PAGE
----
Tagged With 3dtv

That was it. That was 3DTV's best chance. ESPN just decided to discontinue its push for 3DTV sporting events, deciding its time would be better spent focusing on traditional high resolution broadcasts and Tim Tebow daguerreotypes. And that, in a nutshell, effectively kills 3DTV's chances of ever going mainstream.


CES 2013: The year UltraHD turned into the pipe dream of the future to the present reality you can't afford. Now that UHD TVs are about to hit the market, manufacturers are of course showing off 4K concepts, like this glasses-free 3D 4K panel from Stream TV Networks, which you will be able to drool and dream about but never ever buy.

Dropping four grand on a high-end television simply isn't possible for most households. Does that mean you should suffer with some $500 off-brand Fony set. No way. As Panasonic's second-best option in plasma reminds us that even if you can't get the VT50 you want, you can still go for the ST50 you need.

3DTV hasn't taken off the way the TV and Movie industries hoped it would, but institutes like the MIT Media Lab are getting closer to developing displays that have the 3D effect and don't require glasses, which is one of the big grievances of naysayer.

The BBC -- official broadcaster of the 2012 London Olympics, and therefore provider to pretty much everyone else -- has announced which sports it'll broadcast in three glorious dimensions. Although for the actual sports, you'll need to be quick to catch the action.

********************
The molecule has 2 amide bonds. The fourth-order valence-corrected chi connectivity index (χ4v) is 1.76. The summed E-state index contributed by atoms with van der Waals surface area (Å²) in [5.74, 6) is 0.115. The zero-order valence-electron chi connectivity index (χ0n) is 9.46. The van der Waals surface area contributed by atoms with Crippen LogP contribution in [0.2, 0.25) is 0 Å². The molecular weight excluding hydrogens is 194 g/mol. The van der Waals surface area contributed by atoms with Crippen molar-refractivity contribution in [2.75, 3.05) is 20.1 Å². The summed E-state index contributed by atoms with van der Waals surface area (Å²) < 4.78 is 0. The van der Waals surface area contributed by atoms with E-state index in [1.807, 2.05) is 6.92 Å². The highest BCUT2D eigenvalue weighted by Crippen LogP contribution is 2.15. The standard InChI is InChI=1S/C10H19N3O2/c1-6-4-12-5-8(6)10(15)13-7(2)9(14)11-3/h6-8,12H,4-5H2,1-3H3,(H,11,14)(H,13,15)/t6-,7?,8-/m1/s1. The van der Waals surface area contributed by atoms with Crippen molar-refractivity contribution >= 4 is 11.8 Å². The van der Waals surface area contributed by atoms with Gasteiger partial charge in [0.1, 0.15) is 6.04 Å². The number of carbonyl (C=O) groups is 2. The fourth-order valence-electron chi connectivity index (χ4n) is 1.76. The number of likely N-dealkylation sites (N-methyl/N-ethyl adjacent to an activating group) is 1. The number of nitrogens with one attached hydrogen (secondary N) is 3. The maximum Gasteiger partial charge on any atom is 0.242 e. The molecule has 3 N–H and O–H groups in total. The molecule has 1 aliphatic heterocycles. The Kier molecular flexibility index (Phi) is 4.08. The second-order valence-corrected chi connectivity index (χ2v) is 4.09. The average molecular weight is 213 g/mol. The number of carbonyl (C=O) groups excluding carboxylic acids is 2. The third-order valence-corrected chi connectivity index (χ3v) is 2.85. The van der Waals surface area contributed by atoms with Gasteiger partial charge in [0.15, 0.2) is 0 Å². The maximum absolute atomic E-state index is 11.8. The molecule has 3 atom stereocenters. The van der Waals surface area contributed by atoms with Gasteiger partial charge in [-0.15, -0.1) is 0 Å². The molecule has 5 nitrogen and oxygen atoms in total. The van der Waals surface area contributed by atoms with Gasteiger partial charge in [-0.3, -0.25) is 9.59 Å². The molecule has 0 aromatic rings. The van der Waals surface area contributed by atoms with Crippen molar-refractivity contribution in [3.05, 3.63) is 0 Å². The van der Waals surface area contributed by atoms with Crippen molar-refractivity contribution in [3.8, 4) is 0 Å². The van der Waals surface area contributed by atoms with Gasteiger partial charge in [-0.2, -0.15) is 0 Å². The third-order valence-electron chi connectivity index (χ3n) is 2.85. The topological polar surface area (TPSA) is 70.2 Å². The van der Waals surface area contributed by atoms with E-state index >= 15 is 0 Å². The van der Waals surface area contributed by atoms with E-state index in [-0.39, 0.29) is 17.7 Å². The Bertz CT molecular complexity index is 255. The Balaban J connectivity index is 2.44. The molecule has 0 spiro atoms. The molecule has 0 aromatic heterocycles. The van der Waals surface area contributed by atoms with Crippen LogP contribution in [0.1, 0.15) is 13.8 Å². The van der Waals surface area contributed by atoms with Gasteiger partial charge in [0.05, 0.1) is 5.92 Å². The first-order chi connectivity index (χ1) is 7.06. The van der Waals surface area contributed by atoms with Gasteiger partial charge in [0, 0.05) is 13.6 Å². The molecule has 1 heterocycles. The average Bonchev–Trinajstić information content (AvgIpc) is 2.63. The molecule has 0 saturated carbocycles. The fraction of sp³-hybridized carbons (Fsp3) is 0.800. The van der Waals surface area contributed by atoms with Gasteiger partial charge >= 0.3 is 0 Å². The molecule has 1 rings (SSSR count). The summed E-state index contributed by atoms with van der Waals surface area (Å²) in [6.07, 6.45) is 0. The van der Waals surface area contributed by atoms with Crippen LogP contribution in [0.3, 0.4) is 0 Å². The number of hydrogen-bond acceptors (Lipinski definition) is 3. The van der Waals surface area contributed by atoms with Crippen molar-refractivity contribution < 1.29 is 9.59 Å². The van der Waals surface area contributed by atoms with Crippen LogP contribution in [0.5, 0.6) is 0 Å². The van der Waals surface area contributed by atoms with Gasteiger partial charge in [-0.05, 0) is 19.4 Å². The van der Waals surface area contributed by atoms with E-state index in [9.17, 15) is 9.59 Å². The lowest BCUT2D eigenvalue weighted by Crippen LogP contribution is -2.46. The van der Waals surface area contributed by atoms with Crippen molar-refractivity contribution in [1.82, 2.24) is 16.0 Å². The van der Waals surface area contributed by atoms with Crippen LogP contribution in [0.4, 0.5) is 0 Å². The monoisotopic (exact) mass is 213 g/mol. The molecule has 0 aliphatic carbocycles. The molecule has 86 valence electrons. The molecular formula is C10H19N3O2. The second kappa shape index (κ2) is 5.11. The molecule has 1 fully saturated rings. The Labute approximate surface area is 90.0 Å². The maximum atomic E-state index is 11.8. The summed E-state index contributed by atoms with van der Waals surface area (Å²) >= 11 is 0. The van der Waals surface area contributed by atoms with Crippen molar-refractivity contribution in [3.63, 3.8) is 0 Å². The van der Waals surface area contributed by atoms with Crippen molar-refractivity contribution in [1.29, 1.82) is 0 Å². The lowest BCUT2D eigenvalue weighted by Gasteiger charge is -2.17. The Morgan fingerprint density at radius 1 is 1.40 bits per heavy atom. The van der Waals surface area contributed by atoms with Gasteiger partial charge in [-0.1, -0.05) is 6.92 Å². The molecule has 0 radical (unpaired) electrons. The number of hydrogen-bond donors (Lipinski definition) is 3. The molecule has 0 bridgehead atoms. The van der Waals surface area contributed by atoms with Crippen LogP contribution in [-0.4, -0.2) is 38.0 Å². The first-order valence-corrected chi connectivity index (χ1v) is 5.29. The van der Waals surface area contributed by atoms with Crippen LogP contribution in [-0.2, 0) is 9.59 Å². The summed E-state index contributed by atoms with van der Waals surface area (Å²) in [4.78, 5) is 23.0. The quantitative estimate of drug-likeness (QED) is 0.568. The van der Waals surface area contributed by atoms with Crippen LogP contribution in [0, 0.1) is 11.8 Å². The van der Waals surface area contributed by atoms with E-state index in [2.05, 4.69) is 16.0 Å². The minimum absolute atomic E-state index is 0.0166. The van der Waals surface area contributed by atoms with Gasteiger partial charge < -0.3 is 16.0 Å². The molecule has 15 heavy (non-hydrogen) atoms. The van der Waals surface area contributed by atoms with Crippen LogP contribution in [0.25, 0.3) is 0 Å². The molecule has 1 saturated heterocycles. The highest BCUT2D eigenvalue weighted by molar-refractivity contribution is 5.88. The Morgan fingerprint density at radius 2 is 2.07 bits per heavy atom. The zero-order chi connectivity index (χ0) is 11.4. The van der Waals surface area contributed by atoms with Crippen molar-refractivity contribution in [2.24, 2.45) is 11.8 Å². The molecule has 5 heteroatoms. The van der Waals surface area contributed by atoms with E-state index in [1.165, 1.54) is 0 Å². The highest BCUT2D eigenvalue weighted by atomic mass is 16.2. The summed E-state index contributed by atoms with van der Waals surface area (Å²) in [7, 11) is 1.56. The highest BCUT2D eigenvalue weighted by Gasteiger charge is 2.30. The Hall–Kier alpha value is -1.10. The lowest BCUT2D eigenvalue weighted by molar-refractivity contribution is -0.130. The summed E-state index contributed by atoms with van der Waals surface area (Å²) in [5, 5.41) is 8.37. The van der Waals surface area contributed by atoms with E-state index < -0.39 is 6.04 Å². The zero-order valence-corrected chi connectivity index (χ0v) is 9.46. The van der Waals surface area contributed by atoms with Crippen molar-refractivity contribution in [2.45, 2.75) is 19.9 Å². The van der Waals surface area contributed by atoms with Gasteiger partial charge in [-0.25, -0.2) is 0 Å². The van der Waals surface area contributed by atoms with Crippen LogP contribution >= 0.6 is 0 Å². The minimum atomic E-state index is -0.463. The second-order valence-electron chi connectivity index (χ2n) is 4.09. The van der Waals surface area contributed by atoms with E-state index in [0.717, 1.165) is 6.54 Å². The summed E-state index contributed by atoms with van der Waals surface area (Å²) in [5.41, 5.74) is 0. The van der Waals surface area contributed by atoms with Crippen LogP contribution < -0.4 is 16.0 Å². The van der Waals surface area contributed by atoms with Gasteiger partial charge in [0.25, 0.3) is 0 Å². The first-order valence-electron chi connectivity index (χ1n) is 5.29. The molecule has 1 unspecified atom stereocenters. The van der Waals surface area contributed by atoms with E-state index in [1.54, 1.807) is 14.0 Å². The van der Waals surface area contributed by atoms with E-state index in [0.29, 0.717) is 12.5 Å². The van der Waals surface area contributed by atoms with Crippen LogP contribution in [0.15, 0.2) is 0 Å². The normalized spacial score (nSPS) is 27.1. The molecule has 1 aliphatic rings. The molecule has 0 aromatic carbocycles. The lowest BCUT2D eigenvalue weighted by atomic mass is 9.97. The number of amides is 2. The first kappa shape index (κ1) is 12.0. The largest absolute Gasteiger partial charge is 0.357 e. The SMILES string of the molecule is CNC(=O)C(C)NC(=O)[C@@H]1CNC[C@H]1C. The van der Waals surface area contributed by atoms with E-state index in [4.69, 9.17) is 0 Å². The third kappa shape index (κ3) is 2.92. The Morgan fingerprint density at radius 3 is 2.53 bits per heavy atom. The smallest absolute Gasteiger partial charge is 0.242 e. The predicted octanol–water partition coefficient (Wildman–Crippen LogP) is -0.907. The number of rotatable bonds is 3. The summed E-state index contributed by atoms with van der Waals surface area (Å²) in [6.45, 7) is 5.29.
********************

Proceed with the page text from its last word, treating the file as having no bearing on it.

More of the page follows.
Looks like 2012 will be the closest thing we've had to the year of the OLED -- real products with serious screen size. Like Samsung's "Super OLED", offering 55 inches of mega-rich colour and brightness. Bonus: Kinect-esque body tracking, too.

There's a raft of new 3D TVs out from LG, and they've all got one thing in common: the acknowledgement that the third dimension has been pretty lame so far. Not lame? Depth control, passive glasses and dual-view multiplayer gaming potential.

HDTV is cool, I guess, but it's going to be hard to go back after looking at LG's ultra-def 4k display, which packs four times the pixels as a 1080p set. It's mind-bogglingly crisp and enormously... enormous. Second mortgage time!

LG's study of 4060 Australians across the country suggests that it's the preferred brand of 3D LCD TV against models from Samsung and Sony. It's also expanding its Smart TV range, adding Red Bull TV to its services.